Mobile Suit Gundam: High Frontier
Life In The Universal Century
In the Gundam world, the term “space colony” is synonymous with “Space Island” and refers to an individual orbital habitat of any type, not to a collection of habitats as the name suggests in English. Like Terrestrial islands, a space island is a world unto itself with a complete, self-contained ecology. All of the necessities of life are recycled somewhere within, with no need of replenishment from without.
Inhabitants of these colonies are called Spacenoids; their Terrestrial counterparts are Earthnoids. Each urban/suburban or civic/residential center is thus a “city-state” within the three to six “prefectures” of an individual space island.
Space colonies are linked together in ballistic coupled pairs within the same orbit, 80 kilometers (50 miles) apart. This “provincial” unit is called a “Bunch” and 50 to 80 such Bunches in mutual orbit within the same Lagrange point form a “nation” of sorts. This national unit is called a “Side.” More than one Side may orbit within the same Lagrange point, but their orbits will be as separate as if they were in different regions of space entirely. With a population of 3- to 10-million (open type) or 6- to 20-million (closed type) per colony, each Bunch supports 20- to 50-million people, for a grand total of one to two billion inhabitants per Side.
The issue is further confused by the fact that O’Neill envisioned his colonies being built not as single units but as ballistically coupled pairs, 80 kilometers (50 miles) apart.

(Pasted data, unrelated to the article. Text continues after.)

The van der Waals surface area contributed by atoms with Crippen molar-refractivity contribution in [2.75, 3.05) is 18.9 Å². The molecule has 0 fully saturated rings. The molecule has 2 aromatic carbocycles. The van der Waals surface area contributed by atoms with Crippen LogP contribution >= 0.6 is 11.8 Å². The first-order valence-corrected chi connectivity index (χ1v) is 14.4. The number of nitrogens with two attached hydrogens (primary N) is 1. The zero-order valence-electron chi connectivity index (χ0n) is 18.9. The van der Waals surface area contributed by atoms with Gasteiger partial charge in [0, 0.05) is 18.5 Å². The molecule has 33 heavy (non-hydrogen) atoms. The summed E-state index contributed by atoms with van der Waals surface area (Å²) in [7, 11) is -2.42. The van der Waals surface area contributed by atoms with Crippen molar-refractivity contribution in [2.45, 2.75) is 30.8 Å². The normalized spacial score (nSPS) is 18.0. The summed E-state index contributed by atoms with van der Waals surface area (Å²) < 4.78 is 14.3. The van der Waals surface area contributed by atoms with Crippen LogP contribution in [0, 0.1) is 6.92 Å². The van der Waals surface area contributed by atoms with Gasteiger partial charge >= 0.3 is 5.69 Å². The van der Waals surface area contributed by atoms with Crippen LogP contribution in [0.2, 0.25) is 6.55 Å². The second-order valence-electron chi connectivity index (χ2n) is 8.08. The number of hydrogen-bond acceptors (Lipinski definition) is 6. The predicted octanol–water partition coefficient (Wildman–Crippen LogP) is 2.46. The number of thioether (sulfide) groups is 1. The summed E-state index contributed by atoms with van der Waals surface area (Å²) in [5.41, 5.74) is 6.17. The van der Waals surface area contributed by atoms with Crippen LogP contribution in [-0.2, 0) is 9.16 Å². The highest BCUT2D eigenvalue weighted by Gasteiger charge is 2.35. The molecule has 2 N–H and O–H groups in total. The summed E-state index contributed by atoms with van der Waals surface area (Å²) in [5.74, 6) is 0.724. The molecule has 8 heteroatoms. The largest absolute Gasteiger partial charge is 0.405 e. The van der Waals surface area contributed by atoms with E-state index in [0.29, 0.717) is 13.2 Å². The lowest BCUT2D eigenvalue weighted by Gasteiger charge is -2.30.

Was the “population of ten million people” cited by O’Neill for the population of both cylinders (i.e., five million people per unit) or the population of each cylinder (i.e., twenty million per pair)?
The idea of the Bunch as a pair of colonies was apparently forgotten even before Gundam went into production. Z Gundam uses both the terms “Bunch” and “colony” to indicate a single space habitat.
Tomino never used the term “Bunch” in his novels, although he states in Gundam I: Awakening that the colonies were originally “thirty kilometers long and … later doubled in size” without being more specific. Officially, then, each individual colony is called a Bunch and referred to both by a name (e.g., Shangri-La in Zarn or Libot in Reah) and a numeric designation (e.g., Bunch 1 in Side 1 or Bunch 35 in Side 6).
For myself, I prefer the original (and now largely forgotten) O’Neill design specifications described above, paired Bunches and all.
(On 12 September 2002, Julian H. Fong wrote me to note that, while the Gundam animation and artwork ignore it, there’s an important reason why O’Neill colonies must be ballistically coupled pairs. A single cylinder, rotating independently, is gyroscopically stable but it’ll always point toward the same point in space and thus only faces the Sun once a year. In the O’Neill design, the paired cylinders rotate in opposite directions, so the net angular momentum of the system is zero and the linked cylinders can be made to precess with a one-year period, keeping them aligned with the Sun. Without this precession, and the zero angular momentum necessary to achieve it, the “sunflower” illumination scheme simply won’t work!)
Last Update: 01 January 2017
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